Defenders of the Philippines

picture of captivity and picture of release form captivity

William L. Eldridge, born May 24-1922

Bill Eldridge Army Picture
William Eldridge was born in Vernal, Utah May 24, 1922. He joined the army in Feb. 1941. At Fort Douglas he told the Recruiting Office that he wanted to go to someplace tropical and was told the Philippine Islands had openings.  He went to Angel Island in San Francisco  Bay where he received some training in close order drill.  Bill was loaded on the USS Republic for transport to the Philippines.

Once at Fort McKinley Bill learned he would be with the 31st Infantry, "M" Company, 3rd Battalion.   He became skilled in the use of 30 and 50 caliber machine guns, 60MM and 80MM mortars, a rifle with a bayonet, and a 45-caliber pistol.  He moved to Estado Mayor in Manila, which overlooked the Pasig River.

After Pearl Harbor was attacked, he went to Nichols Field as part of the perimeter defense.  After the Japanese bombed the airfield Bill was sent to Bataan where they set up a command post at the entrance of the peninsula.  For four months his life was filled with retreating, digging in and fighting, all the while being shelled and bombed.   The Army reduced rations and most of the men were sick with malaria and dysentery.  In April shrapnel hit him  in his left leg and the next morning he found he was being watched by ten Japanese who had a tank nearby.  They took Bill and his companions to a large field where other prisoners were being held.  Bill suffered his first attack of malaria and then had to start on the Bataan Death March.  His memory of most of the march was sketchy as he was so sick.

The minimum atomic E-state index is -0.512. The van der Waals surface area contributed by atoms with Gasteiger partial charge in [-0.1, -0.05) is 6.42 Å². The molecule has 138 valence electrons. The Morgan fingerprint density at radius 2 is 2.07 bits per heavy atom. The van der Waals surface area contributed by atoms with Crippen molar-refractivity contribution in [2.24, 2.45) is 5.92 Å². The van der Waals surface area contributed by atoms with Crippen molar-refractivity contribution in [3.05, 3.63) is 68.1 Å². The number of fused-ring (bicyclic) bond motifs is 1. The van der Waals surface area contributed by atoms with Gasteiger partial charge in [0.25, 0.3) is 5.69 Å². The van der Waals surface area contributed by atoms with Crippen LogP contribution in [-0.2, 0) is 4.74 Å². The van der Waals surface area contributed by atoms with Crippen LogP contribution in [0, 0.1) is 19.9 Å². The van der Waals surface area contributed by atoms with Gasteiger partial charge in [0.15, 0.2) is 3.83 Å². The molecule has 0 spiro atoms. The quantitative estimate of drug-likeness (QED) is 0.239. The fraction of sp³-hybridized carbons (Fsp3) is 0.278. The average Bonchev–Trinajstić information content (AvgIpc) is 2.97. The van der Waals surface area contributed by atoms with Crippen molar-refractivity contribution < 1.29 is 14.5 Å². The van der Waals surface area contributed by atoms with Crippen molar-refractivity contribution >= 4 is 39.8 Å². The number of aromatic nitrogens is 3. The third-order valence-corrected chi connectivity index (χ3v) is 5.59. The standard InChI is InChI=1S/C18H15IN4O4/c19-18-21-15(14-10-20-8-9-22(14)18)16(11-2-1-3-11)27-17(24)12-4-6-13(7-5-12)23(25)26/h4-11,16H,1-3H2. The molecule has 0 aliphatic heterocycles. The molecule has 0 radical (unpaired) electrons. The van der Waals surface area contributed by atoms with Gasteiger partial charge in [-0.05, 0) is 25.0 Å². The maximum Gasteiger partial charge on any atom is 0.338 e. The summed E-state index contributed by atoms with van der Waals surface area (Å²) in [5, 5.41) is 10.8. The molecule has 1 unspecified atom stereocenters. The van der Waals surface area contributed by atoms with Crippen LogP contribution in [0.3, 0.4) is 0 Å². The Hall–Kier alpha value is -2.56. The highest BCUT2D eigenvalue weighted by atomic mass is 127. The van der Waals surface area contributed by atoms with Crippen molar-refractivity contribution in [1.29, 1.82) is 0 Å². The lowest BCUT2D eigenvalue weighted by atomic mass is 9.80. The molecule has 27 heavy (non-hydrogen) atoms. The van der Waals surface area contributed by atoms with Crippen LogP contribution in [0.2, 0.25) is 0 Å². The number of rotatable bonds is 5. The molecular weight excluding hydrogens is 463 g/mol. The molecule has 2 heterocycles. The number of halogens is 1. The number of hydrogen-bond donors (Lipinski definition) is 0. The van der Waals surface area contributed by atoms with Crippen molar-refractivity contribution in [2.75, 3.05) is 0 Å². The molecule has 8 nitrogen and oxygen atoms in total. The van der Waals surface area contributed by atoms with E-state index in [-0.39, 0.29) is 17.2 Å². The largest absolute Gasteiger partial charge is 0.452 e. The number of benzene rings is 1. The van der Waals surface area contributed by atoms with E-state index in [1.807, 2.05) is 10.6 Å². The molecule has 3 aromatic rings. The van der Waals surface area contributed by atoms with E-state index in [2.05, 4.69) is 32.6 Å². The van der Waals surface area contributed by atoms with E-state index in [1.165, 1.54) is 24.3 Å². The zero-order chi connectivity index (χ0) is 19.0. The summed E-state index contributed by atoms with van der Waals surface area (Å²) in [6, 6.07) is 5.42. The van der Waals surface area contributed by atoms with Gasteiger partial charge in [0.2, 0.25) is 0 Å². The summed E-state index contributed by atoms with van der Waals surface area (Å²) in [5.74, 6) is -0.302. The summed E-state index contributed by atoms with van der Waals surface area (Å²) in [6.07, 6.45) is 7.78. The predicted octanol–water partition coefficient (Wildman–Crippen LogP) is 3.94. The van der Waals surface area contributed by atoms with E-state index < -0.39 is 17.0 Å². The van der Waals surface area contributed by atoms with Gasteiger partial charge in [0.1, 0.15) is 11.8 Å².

At O'Donnell, he ended up in the Zero Ward,  where he actually began to recover and was able to go on to Cabanatuan where he worked on various details, such as farming and moving buildings.  In July of 1943 he went to Moji Japan via the hellship the Clyde Maru.  After disembarking from the ship, Bill ordered a train to Omuta, Japan and joined Fukuoka POW Camp No. 17.  They were sent to the coal mines to work 12 hours a day. 

In the mess hall one dark morning, Bill stepped in a ditch and re-injured his leg.  He was sent to the dispensary and they tried to graft his legs with pieces from his inner thigh, but they did not take, although Bill had rubbed the bandage hoping the wounds would not heal and he would not have to back to the mines.

Not much later in mid-August they heard an American plane fly over them heading towards Nagasaki.  They saw the mushroom cloud, but had no way of knowing this was the atomic bomb.  Two days later, no Japanese were to be found in the camp. 

After his return to the United States, Bill had an operation on his leg and he was discharged with full disability.  In 1948, he waived disability and reentered the Army.  He first worked as a recruiter and then volunteered for duty in Korea.  He stayed there for two hitches and then spent time in Japan, Germany and France, and other stations in the U.S., where he retired in 1963.

After retirement he moved to Citrus Heights, California.

For more information see his biography at Linda D. Vahl's Camp 17 Fukuoka Site.